In Shanghai, a bar veteran’s getting busy with a slew of new openings
You wait years for Eddy Yang to open another venue and then two, wait, three, come along at once. By Jonathan White.
“Busy.” That’s how Eddy Yang describes his life right now. He likely has a point. It’s been quite the few months, after all. Tailor has now closed its doors for the last time and while plans for Tailor 2.0 – whatever form that may take – are percolating in Yang’s mind, he’s gone and opened two new bars and is consulting on another. And that’s just in Shanghai – he’s still running around the country in a variety of gigs. All of this might explain why a bleary-eyed Yang has put such a focus on caffeinated cocktails at the more starry-eyed of his own new venues. Above The Globe is not above anywhere called the Globe, rather it’s found atop the McKinnon Hotel, the faux-tel that’s the setting for Sleep No More, Punchdrunk’s immersive version of Macbeth that has made its way from New York City to Shanghai.
The bar’s name is Yang’s own nod to the Bard – Shakespeare’s Globe being something he walked past everyday when he lived and worked in London – and he admits that, “Not everyone gets it”. But customers might get the references found in the names of many of the drinks on a menu that’s split into three acts: History, Comedy and Tragedy. History is pre-1960s classics; Comedy features lighter abv, approachable drinks; and Tragedy is strong, bitter and aromatic – “strong could be abv or it could be caffeine,” adds Yang. Fitting that the menu kept him up at night: “There were originally 35-40 drinks on each menu, but it was too much. Now there are only 12.” That’s easier for guests to work through, which is what Yang finds many doing with his encouragement to take drinks in turns from the different sub-menus. One thing they all take is a bottle of water when they leave, with Yang insistent on this. But arguably one group comes above even the guests when it comes to Yang’s care: his staff.
Above The Globe has already become the de facto headquarters of the Tailor Group. Staff training for all venues takes place there once a week. It’s the current pinnacle of a circuit that also includes BU Club – the private members club Tailor Group consults on – and the newly opened Second Moment. It will also include Tailor 2.0 when the time comes. When Yang explains the journey, it’s easy to see why so many of the Chinese bartending fraternity refer to him as “Yang Ayi”. Bartending school graduates are taken on at BU and work there for a few months before graduating; after that Yang might get them work in another city for another few months, while they are replaced with an intake of fresh students – with the plan to bring them all back for Tailor 2.0. For more experienced staff, the ones who worked at Tailor before, and have already put in the years making their the way from barback to bartender, they will either be at Above The Globe or at Second Moment – and may be earmarked for more senior roles still in the future. “A good bartender is not only fantastic at cocktails,” explains Yang. “It’s teamwork, it’s running a bar”.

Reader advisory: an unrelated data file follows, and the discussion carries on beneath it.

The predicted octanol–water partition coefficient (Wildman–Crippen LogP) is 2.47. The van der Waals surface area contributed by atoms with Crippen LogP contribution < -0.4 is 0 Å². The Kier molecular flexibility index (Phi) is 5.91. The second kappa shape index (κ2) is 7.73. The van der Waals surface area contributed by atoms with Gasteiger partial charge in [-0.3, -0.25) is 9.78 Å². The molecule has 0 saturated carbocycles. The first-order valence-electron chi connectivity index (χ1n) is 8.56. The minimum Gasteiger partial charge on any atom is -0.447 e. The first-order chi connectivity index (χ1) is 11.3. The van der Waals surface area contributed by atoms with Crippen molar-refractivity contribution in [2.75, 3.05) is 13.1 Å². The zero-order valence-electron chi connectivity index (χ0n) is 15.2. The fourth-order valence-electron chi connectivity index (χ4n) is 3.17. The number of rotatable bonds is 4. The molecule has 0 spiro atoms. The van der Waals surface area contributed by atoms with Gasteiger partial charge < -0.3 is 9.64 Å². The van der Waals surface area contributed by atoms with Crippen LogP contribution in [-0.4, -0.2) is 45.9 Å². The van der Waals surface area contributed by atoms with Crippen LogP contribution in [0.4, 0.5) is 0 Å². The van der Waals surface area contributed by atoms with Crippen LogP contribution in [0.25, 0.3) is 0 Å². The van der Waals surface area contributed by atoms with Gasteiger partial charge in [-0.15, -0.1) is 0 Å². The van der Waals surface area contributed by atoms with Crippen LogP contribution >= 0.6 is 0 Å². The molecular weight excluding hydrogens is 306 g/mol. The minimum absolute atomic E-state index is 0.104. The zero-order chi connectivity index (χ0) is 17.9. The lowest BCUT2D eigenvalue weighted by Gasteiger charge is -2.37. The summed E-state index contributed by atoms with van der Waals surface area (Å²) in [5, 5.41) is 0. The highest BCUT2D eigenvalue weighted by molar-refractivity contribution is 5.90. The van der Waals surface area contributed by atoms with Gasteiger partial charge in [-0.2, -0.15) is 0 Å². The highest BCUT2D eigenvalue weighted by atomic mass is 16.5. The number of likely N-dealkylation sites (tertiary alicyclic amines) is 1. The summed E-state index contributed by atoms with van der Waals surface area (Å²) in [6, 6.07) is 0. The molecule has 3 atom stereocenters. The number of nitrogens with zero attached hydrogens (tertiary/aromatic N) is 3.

Yang’s belief is being put into practice at Second Moment, the bar he’s opened in the back of Dant Deng’s Hunan restaurant Spicy Moment. Deng had been looking for someone to do something with the space for a while and realised Yang might be just the man while enjoying a drink at Tailor. “I thought it was perfect for a speakeasy,” says Yang, and so it is. Day to day operations are under the care of David Hong, who has spent three years learning under his mentor and is now a partner in Second Moment, with the running shared with Tailor Group so he “always has support”. The staff are all ex-Tailor guys, Yang points out by way of example, so training takes less time – meaning “David is happy, out on the floor, learning the business.”
Contrary to Tailor, the bar also has what Yang calls a “proper menu”, split into two parts, and with just 13 drinks on each. The more seasonal side, “From Shangri-La”, is more tiki and tropical, while “Behind The Curtain” is classics and twists thereof that have proved popular with post-dinner restaurant guests and neighborhood drinkers. Yang reels off the ideas that he has in mind for his guests over the next few months of Second Moment – Hunan brunch, a beer garden, maybe even a bouncer for the full speakeasy effect – but he keeps coming back to his staff. “Bartenders have a one to two year shelf life: they get a better offer, open their own place or return home,” says Yang. “Staff retention is an issue.” With Yang’s holistic vision for Tailor Group and staff-first attitude, it might be an issue no more.
*Update: In a fitting tribute to the greatest storyteller the world has ever known, Yang announced his third act just prior to going to print: Tailor 2.0 would open in September in Le Sun Chine, a boutique hotel in Shanghai. Hong will be moving over to take the reins of the reincarnated bar with Sebastian Robinson coming in to oversee Second Moment.
Above the Globe 7/F, 1013 Beijing Xi Lu, Shanghai
Second Moment 71 Wuyuan Lu, Shanghai
This story was first featured in Issue 48 of DRiNK Magazine’s China edition.